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Almost Summer is the soundtrack album to the film of the same name.

Released in 1978, the Beach Boys were originally asked to provide the soundtrack but were contractually unable to do so, so the majority of the album (apart from the utterly forgettable We Are The Future by High Inergy and She Was A Lady by Fresh) was recorded by a scratch band named Celebration. Put together by Mike Love, the band consisted of Beach Boys backing band members Ed Carter, Ron Altbach (also of King Harvest who had a hit with Dancing In The Moonlight) and Mike Kowalski (who amazingly shows an actual ability to play the drums on this album, something that has been noticeably lacking during his stints with the Beach Boys and with Mike Love's Touring 'Beach Boys') along with jazz musician and occasional BB sideman Charles Lloyd, Gary Griffin of Jan And Dean's backing band The Bel Air Bandits and session players Dave Robinson and Wells Kelly.

Scarily, this album became the most commercially successful Beach Boys side project ever (at least in terms of chart positions). Even more scarily, despite the fact that it's a Mike Love project, there's at least half a good album here, and the rest is filler rather than truly dreadful.

Opener Almost Summer , the title track from the film. A classic Beach Boys feel, albeit too self-referential (this album caught the precise cusp of the time where Love's instinct to become a nostalgia act overruled the Wilson brothers' creative urges), pushed this song into the top 30, no doubt helped by the fact that Brian Wilson and Al Jardine cowrote it with Love. The 'sum-sum-summer' backing vocal part soon became a cliche on 80s BB records, and the lyrics are laughable (a verse about children's ambitions rhymes 'wants to be a nurse' with 'wants to drive a hearse'), but this is a good solid pop song.

Sad Sad Summer, the second track, is one of Love's best ballads. One of his extremely infrequent solo compositions, this has a very nice gentle melody over standard doo-wop chord sequences, and rather incoherent lyrics, but it's up there with Everyone's In Love With You as one of Love's least horrible creations.

Cruisin' is the third and last Love solo composition/lead vocal on the album. A classic uptempo, vaguely R&B track, this would have made an excellent Beach Boys single, and in fact entered their stage act for a while.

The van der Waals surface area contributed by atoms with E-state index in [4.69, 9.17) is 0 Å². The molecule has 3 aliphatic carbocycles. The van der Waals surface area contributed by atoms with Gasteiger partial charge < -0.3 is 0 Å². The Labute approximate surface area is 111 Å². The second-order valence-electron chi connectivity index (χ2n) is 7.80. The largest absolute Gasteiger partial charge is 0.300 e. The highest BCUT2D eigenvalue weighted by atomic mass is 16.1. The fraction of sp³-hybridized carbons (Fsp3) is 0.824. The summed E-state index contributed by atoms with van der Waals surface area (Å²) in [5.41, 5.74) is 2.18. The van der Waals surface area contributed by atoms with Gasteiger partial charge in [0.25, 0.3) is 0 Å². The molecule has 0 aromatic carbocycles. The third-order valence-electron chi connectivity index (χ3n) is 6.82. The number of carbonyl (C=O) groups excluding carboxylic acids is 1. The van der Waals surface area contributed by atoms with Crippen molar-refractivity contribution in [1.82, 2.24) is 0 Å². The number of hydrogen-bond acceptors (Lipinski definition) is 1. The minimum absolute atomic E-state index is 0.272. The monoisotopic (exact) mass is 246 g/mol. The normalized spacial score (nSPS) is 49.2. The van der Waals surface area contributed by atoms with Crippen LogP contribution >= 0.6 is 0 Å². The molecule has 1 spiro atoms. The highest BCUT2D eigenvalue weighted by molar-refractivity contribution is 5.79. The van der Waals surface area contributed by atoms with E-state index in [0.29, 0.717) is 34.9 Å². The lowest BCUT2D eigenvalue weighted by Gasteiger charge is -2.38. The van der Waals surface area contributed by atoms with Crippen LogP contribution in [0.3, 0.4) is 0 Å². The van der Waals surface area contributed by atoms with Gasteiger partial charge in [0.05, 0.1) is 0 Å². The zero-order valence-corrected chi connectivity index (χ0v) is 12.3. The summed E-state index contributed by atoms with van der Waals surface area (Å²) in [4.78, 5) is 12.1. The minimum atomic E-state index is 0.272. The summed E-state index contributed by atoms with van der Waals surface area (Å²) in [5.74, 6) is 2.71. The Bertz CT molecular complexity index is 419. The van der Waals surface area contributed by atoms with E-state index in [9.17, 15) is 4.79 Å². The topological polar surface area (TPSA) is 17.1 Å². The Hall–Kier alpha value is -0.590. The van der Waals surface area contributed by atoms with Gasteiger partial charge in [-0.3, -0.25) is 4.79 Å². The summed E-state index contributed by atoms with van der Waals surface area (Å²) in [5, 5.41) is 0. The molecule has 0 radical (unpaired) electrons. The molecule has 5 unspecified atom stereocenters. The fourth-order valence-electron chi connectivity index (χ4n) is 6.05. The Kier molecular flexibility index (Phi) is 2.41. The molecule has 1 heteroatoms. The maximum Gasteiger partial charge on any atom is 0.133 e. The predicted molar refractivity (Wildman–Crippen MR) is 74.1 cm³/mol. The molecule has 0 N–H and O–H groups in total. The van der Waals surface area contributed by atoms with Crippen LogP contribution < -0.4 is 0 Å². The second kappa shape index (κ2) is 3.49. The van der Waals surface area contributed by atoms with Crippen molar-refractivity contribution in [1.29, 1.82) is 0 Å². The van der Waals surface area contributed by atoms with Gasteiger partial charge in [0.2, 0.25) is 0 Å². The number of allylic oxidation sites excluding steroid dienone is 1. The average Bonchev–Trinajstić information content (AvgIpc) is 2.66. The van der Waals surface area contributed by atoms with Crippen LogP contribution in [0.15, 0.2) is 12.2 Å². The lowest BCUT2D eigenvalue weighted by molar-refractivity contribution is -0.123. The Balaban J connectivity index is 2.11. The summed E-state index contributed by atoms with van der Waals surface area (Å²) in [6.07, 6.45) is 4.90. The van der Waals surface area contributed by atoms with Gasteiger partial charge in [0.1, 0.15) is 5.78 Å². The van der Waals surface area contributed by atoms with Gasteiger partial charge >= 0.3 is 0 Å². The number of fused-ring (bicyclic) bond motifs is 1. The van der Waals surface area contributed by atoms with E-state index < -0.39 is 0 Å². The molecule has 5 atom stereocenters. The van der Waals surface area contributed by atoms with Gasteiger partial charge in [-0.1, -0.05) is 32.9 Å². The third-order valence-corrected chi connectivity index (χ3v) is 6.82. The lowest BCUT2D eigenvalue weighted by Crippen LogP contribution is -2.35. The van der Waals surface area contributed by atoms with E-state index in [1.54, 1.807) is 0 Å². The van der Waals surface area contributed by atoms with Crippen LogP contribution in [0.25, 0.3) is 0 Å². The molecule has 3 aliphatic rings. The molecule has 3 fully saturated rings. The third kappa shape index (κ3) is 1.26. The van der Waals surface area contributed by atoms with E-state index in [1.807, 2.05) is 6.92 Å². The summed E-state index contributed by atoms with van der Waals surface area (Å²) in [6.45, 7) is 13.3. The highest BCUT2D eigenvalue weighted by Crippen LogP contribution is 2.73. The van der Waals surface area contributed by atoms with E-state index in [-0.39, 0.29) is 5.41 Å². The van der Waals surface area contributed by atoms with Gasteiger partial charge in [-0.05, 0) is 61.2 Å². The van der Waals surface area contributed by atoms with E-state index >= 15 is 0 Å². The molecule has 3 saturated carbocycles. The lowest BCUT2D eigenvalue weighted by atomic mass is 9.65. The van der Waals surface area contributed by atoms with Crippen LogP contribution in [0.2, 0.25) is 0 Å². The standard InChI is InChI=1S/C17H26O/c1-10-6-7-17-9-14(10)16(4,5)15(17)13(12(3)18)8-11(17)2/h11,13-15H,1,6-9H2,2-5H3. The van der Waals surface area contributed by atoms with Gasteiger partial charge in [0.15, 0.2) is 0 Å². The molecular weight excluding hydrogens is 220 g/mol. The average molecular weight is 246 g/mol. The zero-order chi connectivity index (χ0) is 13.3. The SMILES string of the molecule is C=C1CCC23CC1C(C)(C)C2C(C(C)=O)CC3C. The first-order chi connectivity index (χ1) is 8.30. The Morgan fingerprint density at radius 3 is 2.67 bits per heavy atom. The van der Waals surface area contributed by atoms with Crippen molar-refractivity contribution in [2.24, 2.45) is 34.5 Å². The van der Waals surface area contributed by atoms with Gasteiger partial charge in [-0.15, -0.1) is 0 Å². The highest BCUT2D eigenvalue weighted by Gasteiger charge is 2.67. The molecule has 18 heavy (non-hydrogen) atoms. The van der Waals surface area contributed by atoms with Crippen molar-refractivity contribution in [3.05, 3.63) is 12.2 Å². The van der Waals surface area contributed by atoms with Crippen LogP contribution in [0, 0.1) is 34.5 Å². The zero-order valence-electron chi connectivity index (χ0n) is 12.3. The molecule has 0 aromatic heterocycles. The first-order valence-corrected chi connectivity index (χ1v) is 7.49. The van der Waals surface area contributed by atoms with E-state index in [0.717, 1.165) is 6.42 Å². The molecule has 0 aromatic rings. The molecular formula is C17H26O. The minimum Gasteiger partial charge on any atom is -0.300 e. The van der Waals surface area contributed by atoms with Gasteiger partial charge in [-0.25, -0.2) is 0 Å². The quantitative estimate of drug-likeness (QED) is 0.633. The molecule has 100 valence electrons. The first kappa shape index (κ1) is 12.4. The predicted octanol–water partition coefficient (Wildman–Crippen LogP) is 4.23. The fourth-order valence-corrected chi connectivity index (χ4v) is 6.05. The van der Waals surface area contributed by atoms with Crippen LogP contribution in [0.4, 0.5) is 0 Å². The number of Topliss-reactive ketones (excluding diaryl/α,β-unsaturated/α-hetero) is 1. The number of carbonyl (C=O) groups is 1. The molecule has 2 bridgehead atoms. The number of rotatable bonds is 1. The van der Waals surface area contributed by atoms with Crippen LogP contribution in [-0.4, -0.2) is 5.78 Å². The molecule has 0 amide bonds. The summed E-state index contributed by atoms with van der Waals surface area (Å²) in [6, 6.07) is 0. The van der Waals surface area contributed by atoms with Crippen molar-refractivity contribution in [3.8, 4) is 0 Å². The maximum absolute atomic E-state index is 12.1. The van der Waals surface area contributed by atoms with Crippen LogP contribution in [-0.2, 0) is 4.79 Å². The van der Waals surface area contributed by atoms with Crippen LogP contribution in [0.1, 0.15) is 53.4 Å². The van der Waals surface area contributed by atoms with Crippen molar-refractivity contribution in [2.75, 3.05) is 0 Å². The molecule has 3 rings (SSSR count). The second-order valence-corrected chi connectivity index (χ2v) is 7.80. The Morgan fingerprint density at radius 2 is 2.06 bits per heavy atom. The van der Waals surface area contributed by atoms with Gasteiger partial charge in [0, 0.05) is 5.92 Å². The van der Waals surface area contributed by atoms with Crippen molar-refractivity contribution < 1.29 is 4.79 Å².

Lookin' Good is a fairly bland instrumental by Altbach, which was later rewritten with lyrics by Love and Brian Wilson as She's Got Rhythm on the Beach Boys' MIU Album.

Summer In The City is a note-for-note remake of the Lovin' Spoonful classic, with vocals by Robinson. Presumably the filmmakers couldn't get the rights to use the original, as this is a straight carbon copy.

It's OK is another note for note copy, this time of the Beach Boys' then-recent hit single. Strangely Robinson once again provides lead vocals, even though Love sang lead on the original. This is otherwise almost undistinguishable from the original (on 15 Big Ones) - unsurprisingly since many of the same musicians played on both.

Side 2 has three undistinguished instrumentals by Lloyd and Altbach - Football , Island Girl (not the Al Jardine track from Still Cruisin') and Christine And Bobby, along with the aforementioned Fresh and High Inergy tracks.

Celebration released one more, eponymous, album, after the minor success of this LP, in the vein of the tracks on side one, before giving up and concentrating on their full-time jobs. It's interesting to speculate on what would have happened if Celebration's career had taken off in the way it appeared for one point it might. If Love had left the Beach Boys to make new decent music in the style of the old hits, while the Wilson brothers had been allowed to exercise their artistic ideas without Love's pernicious influence, the music of the band over the last 25 years might have been very different...

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